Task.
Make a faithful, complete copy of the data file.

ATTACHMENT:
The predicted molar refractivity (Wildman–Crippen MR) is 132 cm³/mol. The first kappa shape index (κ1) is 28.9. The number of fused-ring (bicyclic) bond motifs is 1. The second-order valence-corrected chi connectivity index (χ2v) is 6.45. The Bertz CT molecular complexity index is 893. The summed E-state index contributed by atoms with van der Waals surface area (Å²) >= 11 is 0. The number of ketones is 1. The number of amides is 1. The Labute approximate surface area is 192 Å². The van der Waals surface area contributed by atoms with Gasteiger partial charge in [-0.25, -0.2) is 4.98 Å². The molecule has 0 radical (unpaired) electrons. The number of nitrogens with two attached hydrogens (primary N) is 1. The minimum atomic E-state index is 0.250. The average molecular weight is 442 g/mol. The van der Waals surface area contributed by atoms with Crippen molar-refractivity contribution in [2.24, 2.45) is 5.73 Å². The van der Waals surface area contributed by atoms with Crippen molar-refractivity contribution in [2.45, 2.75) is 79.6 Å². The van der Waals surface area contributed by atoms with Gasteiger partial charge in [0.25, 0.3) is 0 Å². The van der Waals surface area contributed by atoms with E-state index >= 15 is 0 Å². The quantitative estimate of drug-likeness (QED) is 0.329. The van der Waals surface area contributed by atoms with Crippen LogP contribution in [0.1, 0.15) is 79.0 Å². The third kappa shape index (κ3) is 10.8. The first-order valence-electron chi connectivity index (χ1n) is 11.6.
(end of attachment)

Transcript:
The predicted molar refractivity (Wildman–Crippen MR) is 132 cm³/mol. The first kappa shape index (κ1) is 28.9. The number of fused-ring (bicyclic) bond motifs is 1. The second-order valence-corrected chi connectivity index (χ2v) is 6.45. The Bertz CT molecular complexity index is 893. The summed E-state index contributed by atoms with van der Waals surface area (Å²) >= 11 is 0. The number of ketones is 1. The number of amides is 1. The Labute approximate surface area is 192 Å². The van der Waals surface area contributed by atoms with Gasteiger partial charge in [-0.25, -0.2) is 4.98 Å². The molecule has 0 radical (unpaired) electrons. The number of nitrogens with two attached hydrogens (primary N) is 1. The minimum atomic E-state index is 0.250. The average molecular weight is 442 g/mol. The van der Waals surface area contributed by atoms with Crippen molar-refractivity contribution in [2.24, 2.45) is 5.73 Å². The van der Waals surface area contributed by atoms with Crippen molar-refractivity contribution in [2.45, 2.75) is 79.6 Å². The van der Waals surface area contributed by atoms with Gasteiger partial charge in [0.25, 0.3) is 0 Å². The van der Waals surface area contributed by atoms with E-state index >= 15 is 0 Å². The quantitative estimate of drug-likeness (QED) is 0.329. The van der Waals surface area contributed by atoms with Crippen LogP contribution in [0.1, 0.15) is 79.0 Å². The third kappa shape index (κ3) is 10.8. The first-order valence-electron chi connectivity index (χ1n) is 11.6.